In continuing the theme of personalisation for the user and recognising the variation in devices that users may be accessing your pages from, we can use an <img srcset=””> tag. By implementing the srcset tag on your images, you are giving the user’s browser the power to select the most appropriate image source. This avoids the problem of users, regardless of the device they are using, being served giant images which take a long time to load. This does mean you will have to create multiple sizes of your images, but it also means full control over the quality, and general practice seems to settle on providing an option of four different sizes.
In the name of reducing image file sizes, WebP is Google’s recommended format here. This new image format offers compression which is lossless and lossy. This format is 26% smaller than PNGs and 25-34% smaller than JPEG. To start converting your images, there are a number of free tools available, one being webp-converter.com.
That covers the speed aspect of satisfying a user’s experience, but what about helping them click through to the correct organic search result for their query, as touched upon in Mueller’s keynote?
Featured snippets – The achievable SERP feature?
Despite the controversies around featured snippets as we discussed in John Mueller’s keynote, many SEOs consider the featured snippet to be the holy grail of rankings. Emily Potter from Distilled agency questions just what it takes to satisfy the Google search algorithm for it to award your site with them.
The reason they are so popular with SEOs is because of firstly, the prospect of position ‘0’ and the increased brand awareness this brings, and secondly, those all-important clicks.
Are these snippets a little bit overrated? Emily conducted her own research into winning featured snippets and the resulting effect. This research took a very competitor-based approach. She looked at what the current owner of a featured snippet is doing better than her own site, the general format and headings. After a week of relentless snippet hunting, one trusted method came down to simply stealing the competitor’s <h1> text.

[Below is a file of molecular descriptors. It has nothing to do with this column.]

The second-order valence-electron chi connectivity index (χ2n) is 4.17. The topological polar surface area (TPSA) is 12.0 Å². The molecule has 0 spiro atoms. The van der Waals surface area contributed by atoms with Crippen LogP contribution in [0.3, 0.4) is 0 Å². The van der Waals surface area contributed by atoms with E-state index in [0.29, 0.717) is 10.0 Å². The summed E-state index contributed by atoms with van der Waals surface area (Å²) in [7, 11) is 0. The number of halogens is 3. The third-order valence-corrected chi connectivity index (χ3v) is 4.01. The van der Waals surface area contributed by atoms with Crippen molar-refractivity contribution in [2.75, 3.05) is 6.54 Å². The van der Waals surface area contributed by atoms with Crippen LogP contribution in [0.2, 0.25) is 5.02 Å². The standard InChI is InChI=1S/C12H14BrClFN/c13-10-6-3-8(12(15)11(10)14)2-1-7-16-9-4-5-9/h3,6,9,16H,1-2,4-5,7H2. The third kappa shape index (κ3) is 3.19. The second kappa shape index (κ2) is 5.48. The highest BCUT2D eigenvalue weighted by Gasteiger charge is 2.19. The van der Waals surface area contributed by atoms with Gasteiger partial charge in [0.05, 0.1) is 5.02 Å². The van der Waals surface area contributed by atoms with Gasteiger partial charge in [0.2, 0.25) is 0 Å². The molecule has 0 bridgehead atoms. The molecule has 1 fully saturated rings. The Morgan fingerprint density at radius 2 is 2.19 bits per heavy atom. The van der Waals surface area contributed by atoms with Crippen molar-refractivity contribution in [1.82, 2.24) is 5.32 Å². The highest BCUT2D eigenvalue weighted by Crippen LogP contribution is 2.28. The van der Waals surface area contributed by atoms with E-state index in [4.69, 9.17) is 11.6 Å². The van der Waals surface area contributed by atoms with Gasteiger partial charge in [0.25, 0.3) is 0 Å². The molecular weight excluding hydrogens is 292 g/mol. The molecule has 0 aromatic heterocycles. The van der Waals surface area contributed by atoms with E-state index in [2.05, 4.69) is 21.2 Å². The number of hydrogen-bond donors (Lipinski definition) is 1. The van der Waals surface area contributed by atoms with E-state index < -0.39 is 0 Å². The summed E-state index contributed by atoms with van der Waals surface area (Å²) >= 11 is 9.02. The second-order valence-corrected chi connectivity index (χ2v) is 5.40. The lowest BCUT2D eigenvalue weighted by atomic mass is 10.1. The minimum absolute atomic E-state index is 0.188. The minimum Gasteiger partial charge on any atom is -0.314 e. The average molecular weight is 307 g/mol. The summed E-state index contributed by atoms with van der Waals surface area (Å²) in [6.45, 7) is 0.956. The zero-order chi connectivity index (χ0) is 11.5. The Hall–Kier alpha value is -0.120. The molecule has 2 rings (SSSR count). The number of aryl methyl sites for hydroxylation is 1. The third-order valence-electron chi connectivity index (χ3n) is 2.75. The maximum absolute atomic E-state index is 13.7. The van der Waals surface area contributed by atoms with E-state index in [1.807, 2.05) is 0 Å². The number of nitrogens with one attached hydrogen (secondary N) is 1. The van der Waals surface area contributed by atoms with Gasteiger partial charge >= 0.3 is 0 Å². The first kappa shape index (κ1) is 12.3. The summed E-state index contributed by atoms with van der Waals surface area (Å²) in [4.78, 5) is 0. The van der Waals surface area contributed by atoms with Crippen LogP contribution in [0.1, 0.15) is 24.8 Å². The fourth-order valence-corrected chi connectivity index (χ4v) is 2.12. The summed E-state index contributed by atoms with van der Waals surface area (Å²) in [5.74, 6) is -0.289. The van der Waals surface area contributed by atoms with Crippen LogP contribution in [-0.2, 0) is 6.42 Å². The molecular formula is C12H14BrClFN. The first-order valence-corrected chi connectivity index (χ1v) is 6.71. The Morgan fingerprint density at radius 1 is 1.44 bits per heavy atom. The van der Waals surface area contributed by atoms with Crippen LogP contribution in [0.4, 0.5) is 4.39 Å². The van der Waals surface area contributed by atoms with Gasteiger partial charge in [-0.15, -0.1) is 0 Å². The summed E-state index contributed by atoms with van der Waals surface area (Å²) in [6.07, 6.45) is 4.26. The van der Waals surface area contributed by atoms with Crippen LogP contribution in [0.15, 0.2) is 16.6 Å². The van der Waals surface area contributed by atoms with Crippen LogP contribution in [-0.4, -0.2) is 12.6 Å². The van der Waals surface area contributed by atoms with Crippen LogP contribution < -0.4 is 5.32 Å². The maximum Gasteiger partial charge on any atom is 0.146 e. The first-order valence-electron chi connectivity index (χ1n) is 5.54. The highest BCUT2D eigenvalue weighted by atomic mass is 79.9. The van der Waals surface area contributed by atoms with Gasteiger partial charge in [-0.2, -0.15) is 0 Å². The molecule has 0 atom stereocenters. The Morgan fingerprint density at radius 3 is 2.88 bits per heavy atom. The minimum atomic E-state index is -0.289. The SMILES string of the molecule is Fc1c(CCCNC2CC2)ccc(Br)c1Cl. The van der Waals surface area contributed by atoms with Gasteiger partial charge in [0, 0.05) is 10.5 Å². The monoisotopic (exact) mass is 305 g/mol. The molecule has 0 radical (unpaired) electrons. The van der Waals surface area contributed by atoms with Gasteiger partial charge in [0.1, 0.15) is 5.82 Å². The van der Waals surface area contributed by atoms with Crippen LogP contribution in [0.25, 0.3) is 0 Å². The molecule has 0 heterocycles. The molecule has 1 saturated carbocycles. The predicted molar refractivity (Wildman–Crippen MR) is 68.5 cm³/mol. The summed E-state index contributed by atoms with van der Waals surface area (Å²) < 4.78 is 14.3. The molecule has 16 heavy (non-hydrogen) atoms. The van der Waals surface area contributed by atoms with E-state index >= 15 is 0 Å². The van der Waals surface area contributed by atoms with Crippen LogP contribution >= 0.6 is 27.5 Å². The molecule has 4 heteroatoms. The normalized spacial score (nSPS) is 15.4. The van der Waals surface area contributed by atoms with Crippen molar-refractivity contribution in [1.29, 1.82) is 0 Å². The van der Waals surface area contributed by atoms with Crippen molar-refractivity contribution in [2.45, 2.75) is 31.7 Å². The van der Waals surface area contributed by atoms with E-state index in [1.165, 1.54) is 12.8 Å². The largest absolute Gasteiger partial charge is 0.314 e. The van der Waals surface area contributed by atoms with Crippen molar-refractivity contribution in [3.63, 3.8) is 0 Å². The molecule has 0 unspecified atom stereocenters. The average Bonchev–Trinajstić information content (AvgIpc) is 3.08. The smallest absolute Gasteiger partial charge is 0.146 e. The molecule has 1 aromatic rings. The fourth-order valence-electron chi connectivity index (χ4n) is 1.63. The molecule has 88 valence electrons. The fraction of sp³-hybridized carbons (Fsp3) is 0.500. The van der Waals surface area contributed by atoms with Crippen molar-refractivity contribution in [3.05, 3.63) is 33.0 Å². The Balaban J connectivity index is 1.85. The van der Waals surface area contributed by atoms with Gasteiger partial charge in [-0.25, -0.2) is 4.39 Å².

Emily’s results confirmed what we all suspected about the relationship between the click-through rate (CTR) of a site and the featured snippet. The graph below shows the average organic position, plotted on the X axis, and the CTR, on the Y axis. The blue circles signify the ownership of featured snippets whilst the red shows where they are not owned.
What Emily concluded, along with a very well-known HubSpot study into featured snippets, was that for the top five results, backlinks and other authority signals matter much less for winning a featured snippet. Again, this somewhat ties in to Mueller’s comment around Google learning from users’ behaviour when a snippet is shown.
Another very interesting note made by Emily was around the creation of a confirmation bias from these snippets. Take the following two examples:
The way in which the searcher phrases their query can drastically alter the information that they receive. This is an important consideration when researching the snippets that you want to appear for.
The recommended actions in achieving featured snippets for your site were as follows:
- Find keywords that you rank for, where a competitor has featured snippets. SEMRush can help with this
- Highlight the keywords where you rank higher than the current owner of the snippets
- Look for low-hanging fruits
- Steal headings from content, with snippets
- Add on-page content for well-performing pages
- As Mueller points out, many snippets will provide only a partial answer, so you can offer your user more value
- Re-format your content to match that of the current owner
- Turn paragraphs into lists or lists into tables
The day’s conclusion
As mentioned in Mueller’s keynote, technical SEO has become an independent beast, an industry still growing as users and search engines demand accessibility and speed. A common observation made by those in the industry looked at the gaps between SEOs focused on content production and technical SEOs or developers. To bridge this gap, developers and SEOs must unite and work a lot more closely. It is far more time-costly to implement performance and speed-related optimisation techniques on a web page once it has already been created. However, it can also be hard work to convince web developers to create pages with SEO in mind. It may be easier to convince them to create pages with the user experience and page speed in mind.
To find out more, or to speak to Croud about your SEO strategy, contact us.